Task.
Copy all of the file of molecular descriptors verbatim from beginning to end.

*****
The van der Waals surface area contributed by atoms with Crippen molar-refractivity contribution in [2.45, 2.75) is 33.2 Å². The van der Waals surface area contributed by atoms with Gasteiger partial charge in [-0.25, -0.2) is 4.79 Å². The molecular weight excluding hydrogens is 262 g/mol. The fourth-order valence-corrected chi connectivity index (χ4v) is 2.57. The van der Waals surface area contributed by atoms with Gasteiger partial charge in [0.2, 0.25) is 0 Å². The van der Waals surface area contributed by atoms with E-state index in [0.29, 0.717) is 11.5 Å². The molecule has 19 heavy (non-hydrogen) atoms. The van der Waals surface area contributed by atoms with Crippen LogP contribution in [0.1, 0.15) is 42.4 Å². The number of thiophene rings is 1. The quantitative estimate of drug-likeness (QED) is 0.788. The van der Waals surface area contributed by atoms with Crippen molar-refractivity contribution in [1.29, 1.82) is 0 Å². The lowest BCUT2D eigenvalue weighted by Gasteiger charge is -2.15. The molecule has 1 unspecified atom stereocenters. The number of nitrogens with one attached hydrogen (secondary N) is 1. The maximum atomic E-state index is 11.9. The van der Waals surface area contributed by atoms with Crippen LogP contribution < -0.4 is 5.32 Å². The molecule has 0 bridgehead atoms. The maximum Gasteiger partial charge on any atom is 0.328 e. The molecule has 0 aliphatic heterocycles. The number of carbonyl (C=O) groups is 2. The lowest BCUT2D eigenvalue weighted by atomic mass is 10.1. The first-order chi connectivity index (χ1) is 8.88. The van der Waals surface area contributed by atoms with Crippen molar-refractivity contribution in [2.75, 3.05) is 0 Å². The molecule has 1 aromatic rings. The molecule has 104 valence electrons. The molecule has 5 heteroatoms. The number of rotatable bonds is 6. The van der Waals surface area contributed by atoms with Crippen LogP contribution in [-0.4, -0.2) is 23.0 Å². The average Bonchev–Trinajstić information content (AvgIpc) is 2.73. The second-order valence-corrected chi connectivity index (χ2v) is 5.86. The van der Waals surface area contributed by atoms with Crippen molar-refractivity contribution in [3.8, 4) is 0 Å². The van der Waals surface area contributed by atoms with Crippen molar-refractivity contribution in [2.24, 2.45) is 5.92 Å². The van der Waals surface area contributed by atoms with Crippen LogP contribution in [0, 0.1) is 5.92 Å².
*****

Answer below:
The van der Waals surface area contributed by atoms with Crippen molar-refractivity contribution in [2.45, 2.75) is 33.2 Å². The van der Waals surface area contributed by atoms with Gasteiger partial charge in [-0.25, -0.2) is 4.79 Å². The molecular weight excluding hydrogens is 262 g/mol. The fourth-order valence-corrected chi connectivity index (χ4v) is 2.57. The van der Waals surface area contributed by atoms with Gasteiger partial charge in [0.2, 0.25) is 0 Å². The van der Waals surface area contributed by atoms with E-state index in [0.29, 0.717) is 11.5 Å². The molecule has 19 heavy (non-hydrogen) atoms. The van der Waals surface area contributed by atoms with Crippen LogP contribution in [0.1, 0.15) is 42.4 Å². The number of thiophene rings is 1. The quantitative estimate of drug-likeness (QED) is 0.788. The van der Waals surface area contributed by atoms with Crippen molar-refractivity contribution in [1.29, 1.82) is 0 Å². The lowest BCUT2D eigenvalue weighted by Gasteiger charge is -2.15. The molecule has 1 unspecified atom stereocenters. The number of nitrogens with one attached hydrogen (secondary N) is 1. The maximum atomic E-state index is 11.9. The van der Waals surface area contributed by atoms with Crippen LogP contribution < -0.4 is 5.32 Å². The molecule has 0 bridgehead atoms. The maximum Gasteiger partial charge on any atom is 0.328 e. The molecule has 0 aliphatic heterocycles. The number of carbonyl (C=O) groups is 2. The lowest BCUT2D eigenvalue weighted by atomic mass is 10.1. The first-order chi connectivity index (χ1) is 8.88. The van der Waals surface area contributed by atoms with Crippen molar-refractivity contribution in [2.75, 3.05) is 0 Å². The molecule has 1 aromatic rings. The molecule has 104 valence electrons. The molecule has 5 heteroatoms. The number of rotatable bonds is 6. The van der Waals surface area contributed by atoms with Crippen LogP contribution in [-0.4, -0.2) is 23.0 Å². The average Bonchev–Trinajstić information content (AvgIpc) is 2.73. The second-order valence-corrected chi connectivity index (χ2v) is 5.86. The van der Waals surface area contributed by atoms with Crippen molar-refractivity contribution in [3.8, 4) is 0 Å². The van der Waals surface area contributed by atoms with Crippen molar-refractivity contribution in [2.24, 2.45) is 5.92 Å². The van der Waals surface area contributed by atoms with Crippen LogP contribution in [0, 0.1) is 5.92 Å².